True to the film’s title, Ramona is a born hustler. Lopez cooes and cajoles, and revels in her own success. Her sultry, seductive appeal is distinctly engineered for the female gaze. She’s ambitious, capable, and fierce, a lioness who will stop at nothing to protect her cubs. She never backs down, and she never regrets. At the end of the movie, there’s no moral comeuppance. Yes, she faces legal consequences, but the film doesn’t frame that as a price to be paid out for transgressing social mores.
All of that makes for quite a stark departure from the kinds of performances the Academy is used to rewarding. And that’s precisely why it’s important that they do. This is stripper performance by and for women, a completely new way of looking at a group that has historically been marginalised and condescended to.
But the substance of Lopez’s performance wouldn’t be the only groundbreaking aspect of a potential Oscar nod. In 91 years of Oscar history, no Latina has ever won Best Actress. In the last two decades, only two — Catalina Sandino Moreno for Maria Full of Grace in 2004, and Yalitza Aparicio for Roma in 2019 — have even been nominated. (Aparicio was also the first indigenous woman ever to be nominated for the award.)
Still, there’s a good chance that Lopez would be considered for Best Supporting Actress, even if she has nearly as much screen time as Wu. But even in that category, Latina actresses have struggled to break through, with only two winners — Rita Moreno West Side Story in 1962, and Mercedes Ruehl for The Fisher King in 1992 — and just a handful of nominees.
Just last month, USC Annenberg’s Inclusion Initiative, in partnership with National Association of Latino Independent Producers (NALIP) and Wise Entertainment, released a study tracking Latinx erasure in the top-grossing movies from 2007 to 2018. They found that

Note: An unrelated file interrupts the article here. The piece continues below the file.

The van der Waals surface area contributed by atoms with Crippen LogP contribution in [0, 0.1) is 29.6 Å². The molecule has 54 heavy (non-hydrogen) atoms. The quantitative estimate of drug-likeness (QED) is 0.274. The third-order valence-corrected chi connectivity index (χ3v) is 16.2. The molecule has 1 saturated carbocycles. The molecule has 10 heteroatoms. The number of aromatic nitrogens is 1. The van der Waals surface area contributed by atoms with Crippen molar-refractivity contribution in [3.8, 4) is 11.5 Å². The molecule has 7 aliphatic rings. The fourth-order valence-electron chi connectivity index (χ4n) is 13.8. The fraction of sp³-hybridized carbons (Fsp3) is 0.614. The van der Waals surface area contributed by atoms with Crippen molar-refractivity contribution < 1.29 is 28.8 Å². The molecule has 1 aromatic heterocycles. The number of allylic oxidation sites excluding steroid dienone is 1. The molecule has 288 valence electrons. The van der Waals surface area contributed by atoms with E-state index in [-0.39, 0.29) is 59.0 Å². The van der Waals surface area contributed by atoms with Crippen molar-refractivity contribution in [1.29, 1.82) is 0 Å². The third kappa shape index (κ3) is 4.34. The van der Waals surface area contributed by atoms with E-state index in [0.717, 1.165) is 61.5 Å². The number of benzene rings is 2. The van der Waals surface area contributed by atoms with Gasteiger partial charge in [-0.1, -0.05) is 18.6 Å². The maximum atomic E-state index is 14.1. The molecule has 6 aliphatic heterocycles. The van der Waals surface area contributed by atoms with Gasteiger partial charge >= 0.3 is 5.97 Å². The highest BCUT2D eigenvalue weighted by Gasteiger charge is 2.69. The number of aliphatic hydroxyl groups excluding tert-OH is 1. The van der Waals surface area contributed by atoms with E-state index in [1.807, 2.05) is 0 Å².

Latinx characters made up only 4.5% of the 47,268 total studied, while just 3% of movies featured Latinx actors in lead roles. In that 12-year stretch, only two of those roles were played by Latina actresses over 45. Lopez portrayed both of them. Hustlers makes three.
There will undoubtedly be those who claim that Lopez isn’t a serious actress, or worthy of consideration by the Academy. They are wrong. In the last 33 years, she’s starred or appeared in, and voiced characters for over 30 films, and nearly a dozen TV shows. Her breakout role as Selena Quintanilla in 1997’s Selena was critically acclaimed, and she’s gone on to play some of our most memorable romantic comedy heroines in movies like The Wedding Planner, Maid in Manhattan, and Monster-in-Law. She’s been an NYPD officer battling corruption in the FBI on NBC’s Shades of Blue, a U.S. Marshall in love with a bank robber in Stephen Soderbergh’s Academy Award-nominated Out of Sight (which made her the highest-paid Latina actress in Hollywood history), and a grieving mother on a quest for revenge in Lila & Eve. She orgasmed on top of a cheese barrel in The Back-Up Plan, for god’s sake! What more can she give us?
Okay, about that last one. Lopez’ film career is also peppered with duds. One can’t talk about her on-screen legacy without mentioning Jersey Girl, or Gigli, widely considered to be some of the worst films of the aughts. And then there’s her years of tabloid-fodder — can Oscar voters look past Bennifer? Or J-Rod?
The problem is that rather than consider her work on a performance-by-performance basis, J.Lo., actor, tends to come as a package deal, the good buried underneath the bad. Her Hustlers performance is the culmination of years of work, and honing her craft. It, and she, deserve to be celebrated.
Of course, this is all pure speculation. The Oscars are months away, as is the nomination process. As Kyle Buchanan pointed out recently in the New York Times, this year’s potential contenders are particularly strong — Margot Robbie and Laura Dern are already generating supporting actress buzz for Once Upon a Time in... Hollywood and Marriage Story, and Greta Gerwig’s Little Women still has ample time to sweep us off our feet.
But close your eyes for a second, and imagine a world in which Jennifer freaking Lopez takes the stage for her acceptance speech. That is the future we deserve! Hustlers is a movie about those at the bottom striving for a chance at the top. And what better representation is there than having Jenny from the Block inducted into Hollywood’s most exclusive club?